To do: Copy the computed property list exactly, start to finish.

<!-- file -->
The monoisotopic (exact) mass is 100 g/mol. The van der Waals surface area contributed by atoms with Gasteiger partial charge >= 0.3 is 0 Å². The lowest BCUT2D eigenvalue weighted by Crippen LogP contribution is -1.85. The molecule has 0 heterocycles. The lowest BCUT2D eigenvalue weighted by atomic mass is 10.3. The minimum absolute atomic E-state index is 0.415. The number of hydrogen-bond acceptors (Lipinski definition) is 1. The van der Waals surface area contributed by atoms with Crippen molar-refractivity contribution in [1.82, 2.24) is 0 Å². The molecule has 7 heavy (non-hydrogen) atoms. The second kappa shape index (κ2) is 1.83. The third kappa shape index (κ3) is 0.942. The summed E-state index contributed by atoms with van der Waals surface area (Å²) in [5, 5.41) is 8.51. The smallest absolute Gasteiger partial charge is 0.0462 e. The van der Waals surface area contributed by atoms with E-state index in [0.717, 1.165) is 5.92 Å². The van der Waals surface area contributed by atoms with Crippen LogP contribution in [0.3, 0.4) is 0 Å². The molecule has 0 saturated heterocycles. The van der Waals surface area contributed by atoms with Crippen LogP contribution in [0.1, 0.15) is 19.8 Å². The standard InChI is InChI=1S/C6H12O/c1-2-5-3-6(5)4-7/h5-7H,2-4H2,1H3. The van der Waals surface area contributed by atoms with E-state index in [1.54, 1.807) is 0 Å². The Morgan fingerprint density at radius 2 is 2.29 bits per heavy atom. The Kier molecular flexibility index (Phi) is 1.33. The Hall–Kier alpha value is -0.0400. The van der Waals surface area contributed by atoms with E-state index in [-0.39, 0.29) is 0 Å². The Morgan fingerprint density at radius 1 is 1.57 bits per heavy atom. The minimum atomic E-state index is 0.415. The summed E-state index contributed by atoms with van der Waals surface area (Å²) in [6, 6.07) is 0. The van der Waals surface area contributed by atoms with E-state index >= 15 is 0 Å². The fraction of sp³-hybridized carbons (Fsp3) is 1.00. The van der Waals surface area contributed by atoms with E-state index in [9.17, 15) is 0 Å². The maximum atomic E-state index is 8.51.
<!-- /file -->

The monoisotopic (exact) mass is 100 g/mol. The van der Waals surface area contributed by atoms with Gasteiger partial charge >= 0.3 is 0 Å². The lowest BCUT2D eigenvalue weighted by Crippen LogP contribution is -1.85. The molecule has 0 heterocycles. The lowest BCUT2D eigenvalue weighted by atomic mass is 10.3. The minimum absolute atomic E-state index is 0.415. The number of hydrogen-bond acceptors (Lipinski definition) is 1. The van der Waals surface area contributed by atoms with Crippen molar-refractivity contribution in [1.82, 2.24) is 0 Å². The molecule has 7 heavy (non-hydrogen) atoms. The second kappa shape index (κ2) is 1.83. The third kappa shape index (κ3) is 0.942. The summed E-state index contributed by atoms with van der Waals surface area (Å²) in [5, 5.41) is 8.51. The smallest absolute Gasteiger partial charge is 0.0462 e. The van der Waals surface area contributed by atoms with E-state index in [0.717, 1.165) is 5.92 Å². The van der Waals surface area contributed by atoms with Crippen LogP contribution in [0.3, 0.4) is 0 Å². The molecule has 0 saturated heterocycles. The van der Waals surface area contributed by atoms with Crippen LogP contribution in [0.1, 0.15) is 19.8 Å². The standard InChI is InChI=1S/C6H12O/c1-2-5-3-6(5)4-7/h5-7H,2-4H2,1H3. The van der Waals surface area contributed by atoms with E-state index in [1.54, 1.807) is 0 Å². The Morgan fingerprint density at radius 2 is 2.29 bits per heavy atom. The Kier molecular flexibility index (Phi) is 1.33. The Hall–Kier alpha value is -0.0400. The van der Waals surface area contributed by atoms with E-state index in [-0.39, 0.29) is 0 Å². The Morgan fingerprint density at radius 1 is 1.57 bits per heavy atom. The minimum atomic E-state index is 0.415. The summed E-state index contributed by atoms with van der Waals surface area (Å²) in [6, 6.07) is 0. The van der Waals surface area contributed by atoms with E-state index >= 15 is 0 Å². The fraction of sp³-hybridized carbons (Fsp3) is 1.00. The van der Waals surface area contributed by atoms with E-state index in [9.17, 15) is 0 Å². The maximum atomic E-state index is 8.51.